New appraisal code needs work

Barbara,Clair Ramsey

Buying and selling real estate takes sharp peripheral vision. You focus on the events in front of you, only to find you aren't seeing what clearly affects you most. Unfortunately, many events have ripple effects. One of these events -- the financial crisis -- has prompted a number of changes. One change is the Home Valuation Code of Conduct (HVCC), enacted May 1, 2009, in response to concerns that appraisers were being unduly influenced by outside forces. It was hoped that the HVCC would provide guidelines to insure appraiser independence. One safeguard in the HVCC required that someone uninvolved and independent of the mortgage loan process select the appraiser. Thus emerged a new entity, the Appraisal Management Company (AMC). Buyers, sellers or Realtors no longer have any input regarding appraisers. The most restrictions are on employees involved with the mortgage lending process; they are not allowed to have an appraisal-related conversation with either the appraiser or AMC.

However, these safeguards may have some unintended consequences, especially in the Anchorage market. Now that AMCs are being used, problems are arising in the price and quality of appraisals, according to a National Association of Realtors survey.

For instance, a whole new industry has emerged due to the requirement for a third party -- an entity other than the department directly working on the loan -- to coordinate ordering the appraisal. One problem with these third-party partnerships or affiliations is that they push profits ahead of the quality of the appraisal. Interestingly, these third-party affiliations are frequently owned by the lenders themselves.

For example, a typical Anchorage appraisal costs $600-$650. Since the AMC can boast of being the conduit for ordering the appraisal, they can negotiate with a select group of appraisers at a discounted amount. When the discounted invoice comes in, the AMC tacks on its fee of $100-plus for services before forwarding the appraisal and revised invoice. The lower the amount an appraiser agrees to charge, the better the profit margin.

The second problem is a reduction in the quality of the appraisal. Concerns about quality come in two areas. The first is price. Quality isn't usually available at the cheapest price. If the AMC selects the appraiser based on profit margin, quality likely decreases, particularly if the assigned appraiser is unfamiliar with the housing area or price range, or is given an unrealistic time limit to turn in the appraisal. A rotating list of appraisers doesn't solve this problem, either, especially if the next appraiser on the list isn't familiar with the area, price range or able to handle a unique property.

The second area is timing. It is difficult to rush a quality job. The AMC boasts a quick two-day turnaround, but who can set an appointment, inspect a property and prepare a thorough report in that short a time? In the real estate industry, these companies have become known as "rocket shops" because of the speed with which they produce paperwork. After all, the more you can complete, the more profit you make.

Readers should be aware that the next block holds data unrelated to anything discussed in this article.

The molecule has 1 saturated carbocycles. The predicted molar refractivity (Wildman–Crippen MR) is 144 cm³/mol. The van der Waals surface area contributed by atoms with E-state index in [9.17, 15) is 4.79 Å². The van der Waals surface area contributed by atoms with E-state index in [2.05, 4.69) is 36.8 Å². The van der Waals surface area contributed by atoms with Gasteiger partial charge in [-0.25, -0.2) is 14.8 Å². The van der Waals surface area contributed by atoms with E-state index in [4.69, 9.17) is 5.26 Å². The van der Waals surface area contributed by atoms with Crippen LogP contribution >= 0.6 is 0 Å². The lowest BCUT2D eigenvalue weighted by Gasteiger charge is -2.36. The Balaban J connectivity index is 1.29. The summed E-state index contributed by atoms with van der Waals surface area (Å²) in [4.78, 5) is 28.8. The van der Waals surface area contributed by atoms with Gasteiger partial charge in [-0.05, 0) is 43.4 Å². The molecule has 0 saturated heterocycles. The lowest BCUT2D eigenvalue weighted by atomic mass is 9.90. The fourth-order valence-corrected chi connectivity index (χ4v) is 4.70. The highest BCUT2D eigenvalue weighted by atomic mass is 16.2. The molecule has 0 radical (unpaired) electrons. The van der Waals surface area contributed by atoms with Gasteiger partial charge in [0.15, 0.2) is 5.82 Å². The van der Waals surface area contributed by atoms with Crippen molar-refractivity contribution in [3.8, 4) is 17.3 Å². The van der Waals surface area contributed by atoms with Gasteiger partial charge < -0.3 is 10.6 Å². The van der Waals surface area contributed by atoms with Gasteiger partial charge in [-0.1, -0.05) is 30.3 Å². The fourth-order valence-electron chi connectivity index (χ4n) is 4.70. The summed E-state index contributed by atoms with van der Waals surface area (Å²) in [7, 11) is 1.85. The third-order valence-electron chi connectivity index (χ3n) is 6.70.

Is a quick turnaround bad? Most definitely! The appraisal value affects the biggest investment sellers have --- their home. An error in value affects a seller's net worth. Unfortunately, by the time the appraisal is done both buyer and seller are in a time crunch to complete the transaction. Although this sometimes happened before the rules changed, now the lender may be reluctant to challenge an appraisal for fear of appearing to influence the results. Additionally, battling the firewall of the AMC feels futile, so parties relent. Even if a national AMC reviews the report, it has no idea if the appraisal data accurately reflects the local market, so errors create false values.

Unfortunately, even with a blatant appraisal error, a seller doesn't have a place to complain. With implementation of the new rules in May, the Independent Valuation Protection Institute at ( is still in development.

In Anchorage, this error is compounded because the seller customarily pays for the appraisal. If the seller pays an inflated fee, he is overpaying an actual buyer-generated cost. The matter becomes even worse if the transaction doesn't go through. The seller may not be able to use the appraisal for the next buyer and has to pay another inflated appraisal fee. Perhaps the solution to create a better balance between the parties would be to change the custom of who pays for the appraisal. After all, customary means it is still negotiable.

While many of these changes were necessary, some may have been an overreaction. Perhaps instead of creating another profit center, a better course of action would be for a lender to strengthen internal quality control. This seemed to have worked well in the late '80s when loan underwriters paid attention to their individual markets and the quality of the appraiser.

Only time will tell if the change in rules results in the desired effect. It is hoped we haven't simply set the foundation for additional abuse of the system -- again.

Clair and Barbara Ramsey are local associate brokers specializing in residential real estate. Their column appears every month. Their e-mail address is


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